It can be difficult to tell someone (especially someone older than you like a parent) that their behavior is out-of-bounds. Do this with gentleness and respect but also with a resolute firmness that you can’t compromise on this for the sake of your own family. If this difficult person throws a fit and starts trying to manipulate or sabotage the situation, remind him/her that THEY are choosing not to be part of your life based on their decisions. You’re outlining the clear boundaries like the concrete median on an interstate; to protect everyone on the road. If they can’t abide by those boundaries, people will get hurt, so their behavior is forfeiting their opportunity for a relationship until (or unless) they make changes. You can’t make them change their behavior, but they can’t make you abide by their unhealthy behaviors. You aren’t removing them from your life, they need to know that they, by their own decisions, are causing the break in the relationship.
#3 might be the most important one on the list if you are married …
3. (For those who are married) Be completely UNIFIED with your spouse in your approach to dealing with this difficult person.
If there’s an overbearing parent (or anyone else) who is trying to insert themselves into your marital business or to pull you away from your spouse, you and your spouse MUST be unified. You can’t be divided. Behind closed doors you might have disagreements about how to best handle the situation, but especially in public and in your communication with the difficult person you must always be united. If your spouse is the one who is the difficult and unhealthy person, that’s a completely different set of issues and I’d encourage you to start by checking out our program at FightingForMyMarriage.com.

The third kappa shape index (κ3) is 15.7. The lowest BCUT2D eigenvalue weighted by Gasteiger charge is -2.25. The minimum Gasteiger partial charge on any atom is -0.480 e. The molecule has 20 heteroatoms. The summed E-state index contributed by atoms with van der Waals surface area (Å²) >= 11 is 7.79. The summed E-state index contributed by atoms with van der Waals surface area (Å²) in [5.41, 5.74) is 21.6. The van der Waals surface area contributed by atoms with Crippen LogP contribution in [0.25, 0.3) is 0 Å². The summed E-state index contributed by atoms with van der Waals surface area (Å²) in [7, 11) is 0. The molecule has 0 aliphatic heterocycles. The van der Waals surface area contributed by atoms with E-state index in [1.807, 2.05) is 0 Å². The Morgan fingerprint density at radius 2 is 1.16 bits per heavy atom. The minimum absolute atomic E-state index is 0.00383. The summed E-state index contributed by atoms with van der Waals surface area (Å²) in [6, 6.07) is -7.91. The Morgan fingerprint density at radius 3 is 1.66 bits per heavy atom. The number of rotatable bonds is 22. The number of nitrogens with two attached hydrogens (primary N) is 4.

#4 is SO difficult to do but it could change the relationship AND change your own perspective in the process…
4. Don’t treat them like they treat you. Treat them like God treats you.
God gives us forgiveness, love and grace even when we don’t deserve it, and then calls us to love others like he has loved us. As a Christian, I believe Jesus was the perfect embodiment of grace, love, truth, strength and all that’s good in relationships. He showed radical grace. He modeled what love was supposed to look like, he “turned the other cheek” when insulted, BUT he also refused to be anyone’s doormat. If people weren’t willing to be in a healthy relationship, he didn’t chase after them. He gave them space and didn’t compromise his character or the rules that must exist in all healthy relationships as a way to appease people who weren’t pleased with him. We can learn a LOT about dealing with difficult people form his example.
#5 sums everything up in one important point…
5. Do all you can to live at peace with them, but if they refuse to live at peace with you, then live your life in peace without them.
This “tough love” can be so difficult, but sometimes someone will simply refuse to be in a relationship with you unless they’re pulling all the strings and you’re jumping through their hoops. Do all you can to live at peace and be one who builds bridges instead of tearing them down, but if this person isn’t willing to do their part, then you might need to love them from a distance. Don’t let them manipulate you or control you or steal your joy. Pray for them. Put the situation in God’s hands, and once you’ve done all you can, move forward in peace, and trust God to do the rest.
How is God encouraging you today?